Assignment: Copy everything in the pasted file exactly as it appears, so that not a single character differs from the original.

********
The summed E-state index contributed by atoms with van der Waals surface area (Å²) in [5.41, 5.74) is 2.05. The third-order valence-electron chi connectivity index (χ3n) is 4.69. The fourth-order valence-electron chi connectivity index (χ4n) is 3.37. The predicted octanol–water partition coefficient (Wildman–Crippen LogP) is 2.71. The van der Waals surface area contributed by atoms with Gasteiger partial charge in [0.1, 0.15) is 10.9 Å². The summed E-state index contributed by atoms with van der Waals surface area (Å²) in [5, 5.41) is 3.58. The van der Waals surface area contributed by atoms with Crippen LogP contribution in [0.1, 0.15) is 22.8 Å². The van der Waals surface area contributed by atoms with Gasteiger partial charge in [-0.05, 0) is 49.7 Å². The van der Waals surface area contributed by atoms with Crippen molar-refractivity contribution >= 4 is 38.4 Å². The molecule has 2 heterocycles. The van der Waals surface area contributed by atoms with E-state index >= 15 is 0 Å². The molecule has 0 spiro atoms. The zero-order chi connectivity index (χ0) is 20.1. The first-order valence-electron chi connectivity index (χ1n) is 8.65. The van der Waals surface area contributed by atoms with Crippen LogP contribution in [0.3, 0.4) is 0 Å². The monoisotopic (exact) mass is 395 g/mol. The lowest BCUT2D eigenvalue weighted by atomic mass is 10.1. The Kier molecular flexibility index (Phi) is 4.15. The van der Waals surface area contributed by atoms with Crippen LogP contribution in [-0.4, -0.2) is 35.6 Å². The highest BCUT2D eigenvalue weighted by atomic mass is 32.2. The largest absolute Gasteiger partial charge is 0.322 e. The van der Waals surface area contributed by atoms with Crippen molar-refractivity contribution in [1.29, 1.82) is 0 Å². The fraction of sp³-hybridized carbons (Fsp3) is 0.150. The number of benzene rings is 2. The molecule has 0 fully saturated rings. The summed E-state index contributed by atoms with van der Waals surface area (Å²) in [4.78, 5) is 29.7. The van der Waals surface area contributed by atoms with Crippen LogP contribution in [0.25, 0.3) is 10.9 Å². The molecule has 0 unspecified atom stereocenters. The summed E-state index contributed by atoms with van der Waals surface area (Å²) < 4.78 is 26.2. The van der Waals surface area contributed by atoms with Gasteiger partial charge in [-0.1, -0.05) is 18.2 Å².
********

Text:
The summed E-state index contributed by atoms with van der Waals surface area (Å²) in [5.41, 5.74) is 2.05. The third-order valence-electron chi connectivity index (χ3n) is 4.69. The fourth-order valence-electron chi connectivity index (χ4n) is 3.37. The predicted octanol–water partition coefficient (Wildman–Crippen LogP) is 2.71. The van der Waals surface area contributed by atoms with Gasteiger partial charge in [0.1, 0.15) is 10.9 Å². The summed E-state index contributed by atoms with van der Waals surface area (Å²) in [5, 5.41) is 3.58. The van der Waals surface area contributed by atoms with Crippen LogP contribution in [0.1, 0.15) is 22.8 Å². The van der Waals surface area contributed by atoms with Gasteiger partial charge in [-0.05, 0) is 49.7 Å². The van der Waals surface area contributed by atoms with Crippen molar-refractivity contribution >= 4 is 38.4 Å². The molecule has 2 heterocycles. The van der Waals surface area contributed by atoms with E-state index >= 15 is 0 Å². The molecule has 0 spiro atoms. The zero-order chi connectivity index (χ0) is 20.1. The first-order valence-electron chi connectivity index (χ1n) is 8.65. The van der Waals surface area contributed by atoms with Crippen LogP contribution in [0.3, 0.4) is 0 Å². The monoisotopic (exact) mass is 395 g/mol. The lowest BCUT2D eigenvalue weighted by atomic mass is 10.1. The Kier molecular flexibility index (Phi) is 4.15. The van der Waals surface area contributed by atoms with Crippen LogP contribution in [-0.4, -0.2) is 35.6 Å². The highest BCUT2D eigenvalue weighted by atomic mass is 32.2. The largest absolute Gasteiger partial charge is 0.322 e. The van der Waals surface area contributed by atoms with Crippen molar-refractivity contribution in [1.29, 1.82) is 0 Å². The fraction of sp³-hybridized carbons (Fsp3) is 0.150. The number of benzene rings is 2. The molecule has 0 fully saturated rings. The summed E-state index contributed by atoms with van der Waals surface area (Å²) in [4.78, 5) is 29.7. The van der Waals surface area contributed by atoms with Crippen LogP contribution in [0.25, 0.3) is 10.9 Å². The molecule has 0 unspecified atom stereocenters. The summed E-state index contributed by atoms with van der Waals surface area (Å²) < 4.78 is 26.2. The van der Waals surface area contributed by atoms with Gasteiger partial charge in [-0.1, -0.05) is 18.2 Å².